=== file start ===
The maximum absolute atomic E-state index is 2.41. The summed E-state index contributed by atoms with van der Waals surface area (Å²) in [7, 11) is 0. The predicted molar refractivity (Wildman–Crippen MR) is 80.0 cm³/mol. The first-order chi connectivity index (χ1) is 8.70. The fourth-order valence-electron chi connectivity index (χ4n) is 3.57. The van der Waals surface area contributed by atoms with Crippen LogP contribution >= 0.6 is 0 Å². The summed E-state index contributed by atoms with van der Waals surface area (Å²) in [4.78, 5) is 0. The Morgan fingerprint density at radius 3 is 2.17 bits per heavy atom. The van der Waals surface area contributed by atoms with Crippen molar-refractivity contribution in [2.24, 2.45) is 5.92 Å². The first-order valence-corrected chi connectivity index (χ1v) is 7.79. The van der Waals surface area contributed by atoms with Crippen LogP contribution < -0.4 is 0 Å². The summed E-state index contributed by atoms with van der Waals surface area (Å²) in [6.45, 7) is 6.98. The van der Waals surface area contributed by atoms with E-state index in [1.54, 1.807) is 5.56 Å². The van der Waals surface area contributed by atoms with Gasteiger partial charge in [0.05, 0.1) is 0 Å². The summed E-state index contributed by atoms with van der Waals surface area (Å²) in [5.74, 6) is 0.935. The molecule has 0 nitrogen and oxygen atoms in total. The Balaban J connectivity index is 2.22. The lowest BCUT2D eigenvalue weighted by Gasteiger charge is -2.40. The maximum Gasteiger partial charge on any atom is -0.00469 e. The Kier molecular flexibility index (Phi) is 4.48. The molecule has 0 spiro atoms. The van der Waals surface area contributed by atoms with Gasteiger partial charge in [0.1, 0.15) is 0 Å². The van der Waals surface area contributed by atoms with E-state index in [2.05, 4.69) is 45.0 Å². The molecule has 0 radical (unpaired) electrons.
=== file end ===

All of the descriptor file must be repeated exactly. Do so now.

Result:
The maximum absolute atomic E-state index is 2.41. The summed E-state index contributed by atoms with van der Waals surface area (Å²) in [7, 11) is 0. The predicted molar refractivity (Wildman–Crippen MR) is 80.0 cm³/mol. The first-order chi connectivity index (χ1) is 8.70. The fourth-order valence-electron chi connectivity index (χ4n) is 3.57. The van der Waals surface area contributed by atoms with Crippen LogP contribution >= 0.6 is 0 Å². The summed E-state index contributed by atoms with van der Waals surface area (Å²) in [4.78, 5) is 0. The Morgan fingerprint density at radius 3 is 2.17 bits per heavy atom. The van der Waals surface area contributed by atoms with Crippen molar-refractivity contribution in [2.24, 2.45) is 5.92 Å². The first-order valence-corrected chi connectivity index (χ1v) is 7.79. The van der Waals surface area contributed by atoms with Crippen LogP contribution < -0.4 is 0 Å². The summed E-state index contributed by atoms with van der Waals surface area (Å²) in [6.45, 7) is 6.98. The van der Waals surface area contributed by atoms with E-state index in [1.54, 1.807) is 5.56 Å². The van der Waals surface area contributed by atoms with Gasteiger partial charge in [0.05, 0.1) is 0 Å². The summed E-state index contributed by atoms with van der Waals surface area (Å²) in [5.74, 6) is 0.935. The molecule has 0 nitrogen and oxygen atoms in total. The Balaban J connectivity index is 2.22. The lowest BCUT2D eigenvalue weighted by Gasteiger charge is -2.40. The maximum Gasteiger partial charge on any atom is -0.00469 e. The Kier molecular flexibility index (Phi) is 4.48. The molecule has 0 spiro atoms. The van der Waals surface area contributed by atoms with Gasteiger partial charge in [0.1, 0.15) is 0 Å². The van der Waals surface area contributed by atoms with E-state index in [2.05, 4.69) is 45.0 Å². The molecule has 0 radical (unpaired) electrons.